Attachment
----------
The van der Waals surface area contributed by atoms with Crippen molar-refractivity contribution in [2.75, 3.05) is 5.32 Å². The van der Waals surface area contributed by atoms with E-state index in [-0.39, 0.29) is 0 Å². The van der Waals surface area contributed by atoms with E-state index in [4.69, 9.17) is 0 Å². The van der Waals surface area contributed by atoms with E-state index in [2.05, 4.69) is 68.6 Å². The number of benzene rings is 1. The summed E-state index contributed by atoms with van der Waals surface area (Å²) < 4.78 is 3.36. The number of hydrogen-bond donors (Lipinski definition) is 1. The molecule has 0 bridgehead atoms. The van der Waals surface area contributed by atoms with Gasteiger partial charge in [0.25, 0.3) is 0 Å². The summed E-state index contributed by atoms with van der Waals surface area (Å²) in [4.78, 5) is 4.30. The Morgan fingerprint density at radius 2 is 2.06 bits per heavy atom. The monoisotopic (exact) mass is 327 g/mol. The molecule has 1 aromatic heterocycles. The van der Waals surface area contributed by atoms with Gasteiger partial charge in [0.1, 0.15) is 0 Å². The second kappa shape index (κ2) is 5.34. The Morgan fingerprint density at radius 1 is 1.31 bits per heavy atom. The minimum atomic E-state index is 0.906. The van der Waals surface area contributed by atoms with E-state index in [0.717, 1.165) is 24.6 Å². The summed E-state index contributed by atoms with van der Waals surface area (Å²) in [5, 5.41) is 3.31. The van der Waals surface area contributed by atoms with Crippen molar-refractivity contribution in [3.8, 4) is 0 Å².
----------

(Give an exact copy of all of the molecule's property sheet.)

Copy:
The van der Waals surface area contributed by atoms with Crippen molar-refractivity contribution in [2.75, 3.05) is 5.32 Å². The van der Waals surface area contributed by atoms with E-state index in [-0.39, 0.29) is 0 Å². The van der Waals surface area contributed by atoms with E-state index in [4.69, 9.17) is 0 Å². The van der Waals surface area contributed by atoms with E-state index in [2.05, 4.69) is 68.6 Å². The number of benzene rings is 1. The summed E-state index contributed by atoms with van der Waals surface area (Å²) < 4.78 is 3.36. The number of hydrogen-bond donors (Lipinski definition) is 1. The molecule has 0 bridgehead atoms. The van der Waals surface area contributed by atoms with Gasteiger partial charge in [0.25, 0.3) is 0 Å². The summed E-state index contributed by atoms with van der Waals surface area (Å²) in [4.78, 5) is 4.30. The Morgan fingerprint density at radius 2 is 2.06 bits per heavy atom. The monoisotopic (exact) mass is 327 g/mol. The molecule has 1 aromatic heterocycles. The van der Waals surface area contributed by atoms with Gasteiger partial charge in [0.1, 0.15) is 0 Å². The second kappa shape index (κ2) is 5.34. The Morgan fingerprint density at radius 1 is 1.31 bits per heavy atom. The minimum atomic E-state index is 0.906. The van der Waals surface area contributed by atoms with E-state index in [0.717, 1.165) is 24.6 Å². The summed E-state index contributed by atoms with van der Waals surface area (Å²) in [5, 5.41) is 3.31. The van der Waals surface area contributed by atoms with Crippen molar-refractivity contribution in [3.8, 4) is 0 Å².